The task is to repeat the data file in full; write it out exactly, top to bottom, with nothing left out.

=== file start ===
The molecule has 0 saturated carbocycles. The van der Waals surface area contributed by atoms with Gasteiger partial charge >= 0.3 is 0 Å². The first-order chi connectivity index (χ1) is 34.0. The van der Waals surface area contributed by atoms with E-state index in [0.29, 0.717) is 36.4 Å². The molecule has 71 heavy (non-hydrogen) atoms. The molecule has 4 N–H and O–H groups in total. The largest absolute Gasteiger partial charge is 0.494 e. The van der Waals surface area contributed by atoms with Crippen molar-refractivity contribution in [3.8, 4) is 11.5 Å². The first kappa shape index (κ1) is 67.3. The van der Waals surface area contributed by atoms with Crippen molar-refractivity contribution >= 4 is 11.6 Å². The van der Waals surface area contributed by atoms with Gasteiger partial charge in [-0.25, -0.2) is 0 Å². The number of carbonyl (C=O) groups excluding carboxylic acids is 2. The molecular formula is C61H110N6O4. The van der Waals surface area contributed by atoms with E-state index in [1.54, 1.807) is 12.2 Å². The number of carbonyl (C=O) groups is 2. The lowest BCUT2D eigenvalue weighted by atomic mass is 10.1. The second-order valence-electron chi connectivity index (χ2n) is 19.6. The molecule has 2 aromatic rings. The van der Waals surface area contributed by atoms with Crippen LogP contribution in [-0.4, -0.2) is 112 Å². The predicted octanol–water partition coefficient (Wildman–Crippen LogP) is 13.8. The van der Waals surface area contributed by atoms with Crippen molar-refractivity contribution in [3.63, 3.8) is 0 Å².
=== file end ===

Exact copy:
The molecule has 0 saturated carbocycles. The van der Waals surface area contributed by atoms with Gasteiger partial charge >= 0.3 is 0 Å². The first-order chi connectivity index (χ1) is 34.0. The van der Waals surface area contributed by atoms with E-state index in [0.29, 0.717) is 36.4 Å². The molecule has 71 heavy (non-hydrogen) atoms. The molecule has 4 N–H and O–H groups in total. The largest absolute Gasteiger partial charge is 0.494 e. The van der Waals surface area contributed by atoms with Crippen molar-refractivity contribution in [3.8, 4) is 11.5 Å². The first kappa shape index (κ1) is 67.3. The van der Waals surface area contributed by atoms with Crippen molar-refractivity contribution >= 4 is 11.6 Å². The van der Waals surface area contributed by atoms with Gasteiger partial charge in [-0.25, -0.2) is 0 Å². The number of carbonyl (C=O) groups excluding carboxylic acids is 2. The molecular formula is C61H110N6O4. The van der Waals surface area contributed by atoms with E-state index in [1.54, 1.807) is 12.2 Å². The number of carbonyl (C=O) groups is 2. The lowest BCUT2D eigenvalue weighted by atomic mass is 10.1. The second-order valence-electron chi connectivity index (χ2n) is 19.6. The molecule has 2 aromatic rings. The van der Waals surface area contributed by atoms with Crippen LogP contribution in [-0.4, -0.2) is 112 Å². The predicted octanol–water partition coefficient (Wildman–Crippen LogP) is 13.8. The van der Waals surface area contributed by atoms with Crippen molar-refractivity contribution in [3.63, 3.8) is 0 Å².